Unfortunately due to the peak time at midday, the rate of meteors during the night won't be that high but you should be able to see meteors a couple of minutes apart on average.
The Moon will also be up obscuring some of the view, but later in the night the Moon will eventually set (roughly after 00:30) and you should be able to see more meteors.
During the peak shower (sadly not visible from Denmark due to the Sun being up) you should be able to see around 120 meteors per hour.
The Geminid shower is supposed to produce relatively slow moving and brightly burning meteors.
The shower will be appear to come from the constellation of Gemini (tvillingerne in Danish), which is visible in the south east at first and will move along towards the south west as the night comes along.
|Image from astronomy.org|
The Geminids have been visiting us since December 7th and will stay with us until the 17th, so you might have noticed some meteors during the last week or so (I have).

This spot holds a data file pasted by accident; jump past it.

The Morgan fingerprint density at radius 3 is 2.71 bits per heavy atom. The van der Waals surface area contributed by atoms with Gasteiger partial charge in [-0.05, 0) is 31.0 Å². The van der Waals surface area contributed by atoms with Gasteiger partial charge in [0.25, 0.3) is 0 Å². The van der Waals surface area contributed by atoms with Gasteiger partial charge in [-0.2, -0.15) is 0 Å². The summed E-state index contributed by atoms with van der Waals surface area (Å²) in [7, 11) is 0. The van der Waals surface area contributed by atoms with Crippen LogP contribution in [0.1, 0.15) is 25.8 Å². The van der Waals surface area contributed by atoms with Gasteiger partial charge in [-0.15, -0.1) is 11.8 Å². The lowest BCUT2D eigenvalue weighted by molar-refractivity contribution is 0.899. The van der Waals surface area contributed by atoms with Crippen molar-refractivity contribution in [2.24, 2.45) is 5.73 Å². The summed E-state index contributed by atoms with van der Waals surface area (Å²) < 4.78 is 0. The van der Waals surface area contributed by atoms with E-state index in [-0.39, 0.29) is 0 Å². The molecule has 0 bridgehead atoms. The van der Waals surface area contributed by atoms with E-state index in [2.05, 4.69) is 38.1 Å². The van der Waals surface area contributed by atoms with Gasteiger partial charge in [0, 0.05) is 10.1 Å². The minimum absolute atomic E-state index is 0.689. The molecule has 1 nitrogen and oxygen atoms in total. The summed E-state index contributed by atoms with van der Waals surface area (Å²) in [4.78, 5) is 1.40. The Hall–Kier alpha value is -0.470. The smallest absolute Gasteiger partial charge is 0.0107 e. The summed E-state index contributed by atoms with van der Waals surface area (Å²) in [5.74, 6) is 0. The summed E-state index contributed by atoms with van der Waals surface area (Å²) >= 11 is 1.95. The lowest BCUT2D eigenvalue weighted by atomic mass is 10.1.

As with the Perseids (in August), meteor showers are caused by the Earth moving through a tail of dust (usually) from a comet which passes near the Earth's orbit. The small dust particles are quite small and enter the atmosphere at high speeds with cause the small grains of dust to burn up high in the atmosphere producing those spectacular meteor showers.
In this case the shower is caused by the asteroid 3200 Phaethon. It isn't entirely clear how Phaethon has provided the dust (it doesn't have the usual tail of dust that comets have), but it is believed to be from with an impact with another object as Phaethon passes through the asteroid belt between Mars and Jupiter (not that likely) or (more likely) from the asteroid's very close proximity to the Sun during parts of its highly elliptical orbit.
The asteroid is thought to be an "extinct" comet having shed all its layers of ice during its many close passes of the Sun.
Anyway, if you happen to be outside tonight don't forget to look up. That's were all the cool stuff happens ;-)